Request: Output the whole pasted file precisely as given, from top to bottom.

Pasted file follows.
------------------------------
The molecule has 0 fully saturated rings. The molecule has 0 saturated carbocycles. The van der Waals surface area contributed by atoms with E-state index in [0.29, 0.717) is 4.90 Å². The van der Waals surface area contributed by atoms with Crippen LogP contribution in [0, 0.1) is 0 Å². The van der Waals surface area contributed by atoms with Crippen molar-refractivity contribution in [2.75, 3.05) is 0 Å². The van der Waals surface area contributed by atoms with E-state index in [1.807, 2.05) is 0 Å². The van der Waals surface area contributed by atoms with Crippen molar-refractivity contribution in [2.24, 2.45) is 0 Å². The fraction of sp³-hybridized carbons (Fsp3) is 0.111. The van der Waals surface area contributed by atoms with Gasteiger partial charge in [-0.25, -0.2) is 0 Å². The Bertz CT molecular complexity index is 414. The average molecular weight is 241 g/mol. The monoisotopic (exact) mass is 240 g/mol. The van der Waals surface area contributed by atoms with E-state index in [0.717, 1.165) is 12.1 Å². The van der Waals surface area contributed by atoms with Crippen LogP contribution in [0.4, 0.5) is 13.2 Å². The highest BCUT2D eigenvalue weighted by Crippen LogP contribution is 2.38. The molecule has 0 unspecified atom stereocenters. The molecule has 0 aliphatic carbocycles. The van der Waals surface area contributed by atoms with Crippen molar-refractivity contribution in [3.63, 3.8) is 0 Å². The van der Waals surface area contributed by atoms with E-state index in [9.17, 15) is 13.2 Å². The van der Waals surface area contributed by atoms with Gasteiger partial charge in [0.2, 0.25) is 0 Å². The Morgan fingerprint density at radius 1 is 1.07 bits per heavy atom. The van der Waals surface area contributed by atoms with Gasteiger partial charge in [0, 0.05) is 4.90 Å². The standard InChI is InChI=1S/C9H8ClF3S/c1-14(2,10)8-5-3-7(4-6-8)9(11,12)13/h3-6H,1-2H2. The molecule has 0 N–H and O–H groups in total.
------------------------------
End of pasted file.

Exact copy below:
The molecule has 0 fully saturated rings. The molecule has 0 saturated carbocycles. The van der Waals surface area contributed by atoms with E-state index in [0.29, 0.717) is 4.90 Å². The van der Waals surface area contributed by atoms with Crippen LogP contribution in [0, 0.1) is 0 Å². The van der Waals surface area contributed by atoms with Crippen molar-refractivity contribution in [2.75, 3.05) is 0 Å². The van der Waals surface area contributed by atoms with E-state index in [1.807, 2.05) is 0 Å². The van der Waals surface area contributed by atoms with Crippen molar-refractivity contribution in [2.24, 2.45) is 0 Å². The fraction of sp³-hybridized carbons (Fsp3) is 0.111. The van der Waals surface area contributed by atoms with Gasteiger partial charge in [-0.25, -0.2) is 0 Å². The Bertz CT molecular complexity index is 414. The average molecular weight is 241 g/mol. The monoisotopic (exact) mass is 240 g/mol. The van der Waals surface area contributed by atoms with E-state index in [0.717, 1.165) is 12.1 Å². The van der Waals surface area contributed by atoms with Crippen LogP contribution in [0.4, 0.5) is 13.2 Å². The highest BCUT2D eigenvalue weighted by Crippen LogP contribution is 2.38. The molecule has 0 unspecified atom stereocenters. The molecule has 0 aliphatic carbocycles. The van der Waals surface area contributed by atoms with Crippen molar-refractivity contribution in [3.63, 3.8) is 0 Å². The van der Waals surface area contributed by atoms with E-state index in [9.17, 15) is 13.2 Å². The van der Waals surface area contributed by atoms with Gasteiger partial charge in [0.2, 0.25) is 0 Å². The Morgan fingerprint density at radius 1 is 1.07 bits per heavy atom. The van der Waals surface area contributed by atoms with Gasteiger partial charge in [0, 0.05) is 4.90 Å². The standard InChI is InChI=1S/C9H8ClF3S/c1-14(2,10)8-5-3-7(4-6-8)9(11,12)13/h3-6H,1-2H2. The molecule has 0 N–H and O–H groups in total.